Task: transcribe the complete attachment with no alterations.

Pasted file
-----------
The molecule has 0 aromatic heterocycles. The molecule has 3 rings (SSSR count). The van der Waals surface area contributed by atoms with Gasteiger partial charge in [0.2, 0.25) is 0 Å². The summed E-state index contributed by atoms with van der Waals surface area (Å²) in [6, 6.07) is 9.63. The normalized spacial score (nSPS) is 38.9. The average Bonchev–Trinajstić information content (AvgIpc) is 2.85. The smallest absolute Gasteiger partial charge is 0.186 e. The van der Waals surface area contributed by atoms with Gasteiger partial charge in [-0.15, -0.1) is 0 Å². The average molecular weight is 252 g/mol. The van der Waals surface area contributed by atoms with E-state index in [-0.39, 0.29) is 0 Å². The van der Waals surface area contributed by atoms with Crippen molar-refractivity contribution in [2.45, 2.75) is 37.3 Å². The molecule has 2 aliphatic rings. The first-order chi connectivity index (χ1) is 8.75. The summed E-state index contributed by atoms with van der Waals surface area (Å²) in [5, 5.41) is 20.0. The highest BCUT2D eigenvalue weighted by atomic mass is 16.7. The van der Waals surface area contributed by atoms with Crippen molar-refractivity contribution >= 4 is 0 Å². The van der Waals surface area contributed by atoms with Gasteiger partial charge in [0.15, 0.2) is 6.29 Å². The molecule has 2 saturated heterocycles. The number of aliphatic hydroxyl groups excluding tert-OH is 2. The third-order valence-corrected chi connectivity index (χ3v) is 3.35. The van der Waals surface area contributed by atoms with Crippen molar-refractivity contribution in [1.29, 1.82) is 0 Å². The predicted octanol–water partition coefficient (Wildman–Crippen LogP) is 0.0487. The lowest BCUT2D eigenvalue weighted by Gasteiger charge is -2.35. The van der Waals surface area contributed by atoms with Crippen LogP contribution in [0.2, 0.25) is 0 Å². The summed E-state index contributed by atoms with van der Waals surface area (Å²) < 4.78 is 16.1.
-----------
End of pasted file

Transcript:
The molecule has 0 aromatic heterocycles. The molecule has 3 rings (SSSR count). The van der Waals surface area contributed by atoms with Gasteiger partial charge in [0.2, 0.25) is 0 Å². The summed E-state index contributed by atoms with van der Waals surface area (Å²) in [6, 6.07) is 9.63. The normalized spacial score (nSPS) is 38.9. The average Bonchev–Trinajstić information content (AvgIpc) is 2.85. The smallest absolute Gasteiger partial charge is 0.186 e. The van der Waals surface area contributed by atoms with Gasteiger partial charge in [-0.15, -0.1) is 0 Å². The average molecular weight is 252 g/mol. The van der Waals surface area contributed by atoms with E-state index in [-0.39, 0.29) is 0 Å². The van der Waals surface area contributed by atoms with Crippen molar-refractivity contribution in [2.45, 2.75) is 37.3 Å². The molecule has 2 aliphatic rings. The first-order chi connectivity index (χ1) is 8.75. The summed E-state index contributed by atoms with van der Waals surface area (Å²) in [5, 5.41) is 20.0. The highest BCUT2D eigenvalue weighted by atomic mass is 16.7. The van der Waals surface area contributed by atoms with Crippen molar-refractivity contribution >= 4 is 0 Å². The van der Waals surface area contributed by atoms with Gasteiger partial charge in [0.15, 0.2) is 6.29 Å². The molecule has 2 saturated heterocycles. The number of aliphatic hydroxyl groups excluding tert-OH is 2. The third-order valence-corrected chi connectivity index (χ3v) is 3.35. The van der Waals surface area contributed by atoms with Crippen molar-refractivity contribution in [1.29, 1.82) is 0 Å². The predicted octanol–water partition coefficient (Wildman–Crippen LogP) is 0.0487. The lowest BCUT2D eigenvalue weighted by Gasteiger charge is -2.35. The van der Waals surface area contributed by atoms with Crippen LogP contribution in [0.2, 0.25) is 0 Å². The summed E-state index contributed by atoms with van der Waals surface area (Å²) < 4.78 is 16.1.